“You’re a little quiet this morning.”
“I was thinking about what’s going to happen this afternoon.”
“Hush, Scout,” he said with an exaggerated American accent. “It ain’t time to worry yet. I’ll let you know when.”
“Harper Lee,” he explained, or rather didn’t. “To Kill a Mocking Bird? You’ve never read it?”
“Not really my thing.”
“You should try it sometime, it may surprise you. I must have ready it three or four times now. Enjoyed it as much the last time as I did the first.”
We drove on in silence for a few minutes.
“So what do you read Richard?”
“Oh you know. Physics books, science magazines, science fiction stories for inspiration.”
He laughed. “You don’t have to try so hard to impress all the time, we all like you already.”
“OK,” I said smiling ruefully, “I like sci-fi for the escapism, the concept of a different, better future. I’ve studied enough about science to know that it’s not going to give miraculous answers to the world’s problems, but in a good sci-fi story there’s a glimpse at what could be good in years to come.”
“It may help to define the future as well.” Mr T glanced across at the look of surprise on my face. Sci-fi was something of a guilty secret, like the whole dressing up as a girl thing, but here was a grown and sensible adult telling me it was OK.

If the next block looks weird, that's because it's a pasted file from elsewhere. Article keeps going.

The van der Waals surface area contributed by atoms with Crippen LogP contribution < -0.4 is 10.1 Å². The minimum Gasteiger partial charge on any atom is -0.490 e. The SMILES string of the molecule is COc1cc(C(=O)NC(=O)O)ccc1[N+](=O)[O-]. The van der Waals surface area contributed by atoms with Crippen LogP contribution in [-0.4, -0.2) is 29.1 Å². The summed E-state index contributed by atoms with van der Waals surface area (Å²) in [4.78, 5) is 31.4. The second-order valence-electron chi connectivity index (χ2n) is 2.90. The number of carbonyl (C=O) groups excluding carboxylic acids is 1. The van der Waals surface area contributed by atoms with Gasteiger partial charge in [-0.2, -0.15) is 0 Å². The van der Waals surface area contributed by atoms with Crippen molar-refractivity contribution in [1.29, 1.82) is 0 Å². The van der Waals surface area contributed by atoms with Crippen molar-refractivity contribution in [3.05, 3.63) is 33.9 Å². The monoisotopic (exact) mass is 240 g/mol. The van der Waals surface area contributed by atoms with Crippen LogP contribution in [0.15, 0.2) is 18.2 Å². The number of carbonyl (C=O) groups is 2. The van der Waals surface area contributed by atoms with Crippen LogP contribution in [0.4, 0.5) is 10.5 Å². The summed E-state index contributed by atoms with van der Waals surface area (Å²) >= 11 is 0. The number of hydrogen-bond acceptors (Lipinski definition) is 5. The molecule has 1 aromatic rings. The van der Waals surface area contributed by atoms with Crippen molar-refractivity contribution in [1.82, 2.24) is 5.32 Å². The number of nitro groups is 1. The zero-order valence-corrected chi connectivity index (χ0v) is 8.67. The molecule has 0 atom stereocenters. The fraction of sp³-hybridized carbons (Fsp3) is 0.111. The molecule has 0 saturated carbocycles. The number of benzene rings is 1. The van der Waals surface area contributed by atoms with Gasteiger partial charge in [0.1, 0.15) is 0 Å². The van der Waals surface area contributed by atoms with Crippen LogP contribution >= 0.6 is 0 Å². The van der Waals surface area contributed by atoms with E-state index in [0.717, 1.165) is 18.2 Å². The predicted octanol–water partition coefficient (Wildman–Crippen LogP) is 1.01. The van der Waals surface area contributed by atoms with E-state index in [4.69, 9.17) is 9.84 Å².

“Arthur C Clarke wrote about satellites, space stations and shuttles decades before they were conceived in reality. What are the chances that some of the engineers who worked on those problems read his books?”
I nodded thoughtfully and looked out at the rather dull countryside zipping past.
“Jenny didn’t sleep in her bed last night.”
All of a sudden the passing scenery seemed worthy of deeper scrutiny.
“I know. She was with me.”
The silence deepened so I continued.
“I’m sorry sir; I took advantage of your hospitality and your trust.”
I looked across at Mt Talbot who was staring straight ahead with an unreadable expression on his face.
“If it makes any difference at all sir, all we did was sleep. Jen was upset; I was upset; we felt the need to be close.”
Jen’s Dad still didn’t say anything.